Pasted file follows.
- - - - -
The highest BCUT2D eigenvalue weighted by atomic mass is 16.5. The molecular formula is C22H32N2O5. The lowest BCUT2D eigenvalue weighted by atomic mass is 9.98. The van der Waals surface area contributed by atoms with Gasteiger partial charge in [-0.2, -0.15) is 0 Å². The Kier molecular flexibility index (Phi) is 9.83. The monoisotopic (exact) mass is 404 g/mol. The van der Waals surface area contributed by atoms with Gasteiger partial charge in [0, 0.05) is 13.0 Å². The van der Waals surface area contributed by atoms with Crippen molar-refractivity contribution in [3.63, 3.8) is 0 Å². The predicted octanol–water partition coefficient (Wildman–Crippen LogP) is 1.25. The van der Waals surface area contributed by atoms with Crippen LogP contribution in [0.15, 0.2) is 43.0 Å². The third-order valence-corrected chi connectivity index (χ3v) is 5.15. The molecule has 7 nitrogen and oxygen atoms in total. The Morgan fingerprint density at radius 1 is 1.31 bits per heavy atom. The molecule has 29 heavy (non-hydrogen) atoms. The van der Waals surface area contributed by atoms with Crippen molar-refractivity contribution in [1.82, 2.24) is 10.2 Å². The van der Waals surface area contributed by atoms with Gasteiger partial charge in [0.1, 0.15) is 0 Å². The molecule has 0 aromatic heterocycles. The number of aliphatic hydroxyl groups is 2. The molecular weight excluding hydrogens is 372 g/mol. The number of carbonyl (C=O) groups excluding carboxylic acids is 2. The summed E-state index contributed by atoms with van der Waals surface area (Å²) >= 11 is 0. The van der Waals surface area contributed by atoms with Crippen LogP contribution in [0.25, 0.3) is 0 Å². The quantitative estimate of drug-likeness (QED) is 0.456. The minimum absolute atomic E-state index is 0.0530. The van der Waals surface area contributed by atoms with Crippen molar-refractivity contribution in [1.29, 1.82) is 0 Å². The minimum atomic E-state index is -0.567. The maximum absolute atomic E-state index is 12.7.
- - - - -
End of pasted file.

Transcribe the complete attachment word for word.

The highest BCUT2D eigenvalue weighted by atomic mass is 16.5. The molecular formula is C22H32N2O5. The lowest BCUT2D eigenvalue weighted by atomic mass is 9.98. The van der Waals surface area contributed by atoms with Gasteiger partial charge in [-0.2, -0.15) is 0 Å². The Kier molecular flexibility index (Phi) is 9.83. The monoisotopic (exact) mass is 404 g/mol. The van der Waals surface area contributed by atoms with Gasteiger partial charge in [0, 0.05) is 13.0 Å². The van der Waals surface area contributed by atoms with Crippen molar-refractivity contribution in [3.63, 3.8) is 0 Å². The predicted octanol–water partition coefficient (Wildman–Crippen LogP) is 1.25. The van der Waals surface area contributed by atoms with Crippen LogP contribution in [0.15, 0.2) is 43.0 Å². The third-order valence-corrected chi connectivity index (χ3v) is 5.15. The molecule has 7 nitrogen and oxygen atoms in total. The Morgan fingerprint density at radius 1 is 1.31 bits per heavy atom. The molecule has 29 heavy (non-hydrogen) atoms. The van der Waals surface area contributed by atoms with Crippen molar-refractivity contribution in [1.82, 2.24) is 10.2 Å². The van der Waals surface area contributed by atoms with Gasteiger partial charge in [0.1, 0.15) is 0 Å². The molecule has 0 aromatic heterocycles. The number of aliphatic hydroxyl groups is 2. The molecular weight excluding hydrogens is 372 g/mol. The number of carbonyl (C=O) groups excluding carboxylic acids is 2. The summed E-state index contributed by atoms with van der Waals surface area (Å²) >= 11 is 0. The van der Waals surface area contributed by atoms with Crippen LogP contribution in [0.25, 0.3) is 0 Å². The quantitative estimate of drug-likeness (QED) is 0.456. The minimum absolute atomic E-state index is 0.0530. The van der Waals surface area contributed by atoms with Crippen molar-refractivity contribution in [1.29, 1.82) is 0 Å². The minimum atomic E-state index is -0.567. The maximum absolute atomic E-state index is 12.7.